My stomach settled halfway through the ceremony, even if an eerie feeling of deja vu pervaded the campus lawn. The president was saying the same things he had said to us just a year earlier, and in a way, it didn’t feel any different.
It was the same feeling of being a spectator.
I had an idle thought in the back of my head that made me feel like I hadn’t graduated yet. That I had been a spectator last year as well.
Nothing had changed.
I sought out all of the graduates I knew, hugged them, congratulated them. And with every person I found, I felt my stomach wind tighter. I had talked to graduated and graduating alike all of last night, and they were all doing something that seemed to me important and interesting: Joining the Peace Corps and going to Africa, teaching full-time in Virginia, writing a novel, teaching English in Japan, working for the Shakespeare Theatre in DC, getting married, spending the summer in New Hampshire working at a local theater … I couldn’t believe how … prepared everyone was.
Everyone I hugged was nervous about entering the real world but excited, too, because they had something waiting for them.
It had been a year and I still had nothing waiting for me.
I walked off the campus and drove to a graduation party in Chesapeake City, then to one in Bowie, all the while marveling at all the incredible things my friends were doing. Washington College was no longer the home to all of them, and they weren’t just spreading across America. They were crossing oceans into foreign countries. Maryland couldn’t hold sole custody of my life anymore, because the people that embodied my memories were leaving. They were changing.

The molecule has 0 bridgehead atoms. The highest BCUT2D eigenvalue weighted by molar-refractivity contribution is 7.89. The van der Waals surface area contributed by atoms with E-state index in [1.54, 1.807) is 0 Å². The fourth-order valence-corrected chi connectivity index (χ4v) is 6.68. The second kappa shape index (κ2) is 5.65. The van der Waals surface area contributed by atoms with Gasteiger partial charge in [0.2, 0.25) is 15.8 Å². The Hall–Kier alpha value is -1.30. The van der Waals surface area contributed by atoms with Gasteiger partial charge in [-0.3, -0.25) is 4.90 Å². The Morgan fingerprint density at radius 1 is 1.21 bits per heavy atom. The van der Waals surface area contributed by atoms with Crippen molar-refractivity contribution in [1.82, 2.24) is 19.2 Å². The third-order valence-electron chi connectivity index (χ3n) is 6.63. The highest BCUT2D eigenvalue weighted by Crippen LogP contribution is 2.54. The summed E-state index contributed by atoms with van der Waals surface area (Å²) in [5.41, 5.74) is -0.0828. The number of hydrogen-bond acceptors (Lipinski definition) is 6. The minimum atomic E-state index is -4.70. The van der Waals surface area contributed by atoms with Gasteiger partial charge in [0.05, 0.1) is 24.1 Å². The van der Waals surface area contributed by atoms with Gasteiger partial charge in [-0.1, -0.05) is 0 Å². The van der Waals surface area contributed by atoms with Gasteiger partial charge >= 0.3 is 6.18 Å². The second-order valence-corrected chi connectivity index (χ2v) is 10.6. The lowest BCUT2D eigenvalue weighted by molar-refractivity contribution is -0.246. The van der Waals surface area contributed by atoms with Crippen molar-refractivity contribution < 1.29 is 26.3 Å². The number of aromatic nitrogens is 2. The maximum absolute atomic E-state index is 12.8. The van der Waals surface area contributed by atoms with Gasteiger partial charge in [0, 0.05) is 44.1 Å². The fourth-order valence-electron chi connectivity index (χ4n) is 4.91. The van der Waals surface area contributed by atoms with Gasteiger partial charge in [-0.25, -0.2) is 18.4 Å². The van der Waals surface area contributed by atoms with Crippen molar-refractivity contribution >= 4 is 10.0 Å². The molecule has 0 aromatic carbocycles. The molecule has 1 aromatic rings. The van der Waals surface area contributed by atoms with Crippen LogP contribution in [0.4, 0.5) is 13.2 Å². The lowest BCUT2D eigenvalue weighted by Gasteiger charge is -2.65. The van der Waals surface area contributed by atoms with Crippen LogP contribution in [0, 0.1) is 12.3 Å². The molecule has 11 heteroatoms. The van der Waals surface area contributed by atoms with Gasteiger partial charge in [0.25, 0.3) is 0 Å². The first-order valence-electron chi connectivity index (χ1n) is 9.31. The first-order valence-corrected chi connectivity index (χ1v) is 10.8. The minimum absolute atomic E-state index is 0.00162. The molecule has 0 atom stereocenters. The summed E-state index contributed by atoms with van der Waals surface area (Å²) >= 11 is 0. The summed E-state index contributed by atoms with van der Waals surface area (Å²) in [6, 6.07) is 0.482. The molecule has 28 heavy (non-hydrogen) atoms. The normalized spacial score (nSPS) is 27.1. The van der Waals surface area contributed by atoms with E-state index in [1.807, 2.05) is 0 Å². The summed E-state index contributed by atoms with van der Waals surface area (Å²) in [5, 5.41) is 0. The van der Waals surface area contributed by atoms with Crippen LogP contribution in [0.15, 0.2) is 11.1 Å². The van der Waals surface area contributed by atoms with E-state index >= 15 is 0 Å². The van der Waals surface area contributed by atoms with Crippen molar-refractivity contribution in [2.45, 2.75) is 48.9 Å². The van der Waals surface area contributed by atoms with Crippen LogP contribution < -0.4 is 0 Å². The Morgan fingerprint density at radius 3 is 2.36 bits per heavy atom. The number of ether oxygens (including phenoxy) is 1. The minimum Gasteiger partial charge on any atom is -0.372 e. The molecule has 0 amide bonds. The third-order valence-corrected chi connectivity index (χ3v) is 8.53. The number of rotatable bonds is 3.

To a young, 23-year-old boy whose worst fear is making a choice, decisions come in split-second flashes of epiphany. Leaving the second graduation party of the night, I turned to hug the hostess. “Congratulations again,” I said, even though I wished I had something more meaningful to say. “Good luck with everything.”
“Thanks, Sean. Drive safely.” She began to open the door. “So, are you going to grad school? In Washington?”
I paused for a second, my hand on the screen door. I felt my face break into a smile involuntarily. “Yes. Yes I am, dammit.”
She smiled, told me I should be excited, that she was happy for me, that it was wonderful. And I thought, Yeah — I guess it is pretty wonderful.
Africa, Japan, Virginia and D.C. are all lucky to have these people within their borders. And I count myself lucky to have them in my life. I make a promise to you all, and to myself: You will not be forgotten, or taken for granted. I’ll be introducing your stories to the West Coast, and everybody that knows me will know you.
We’re moving on. And change will do nothing to us but what we ask it to do.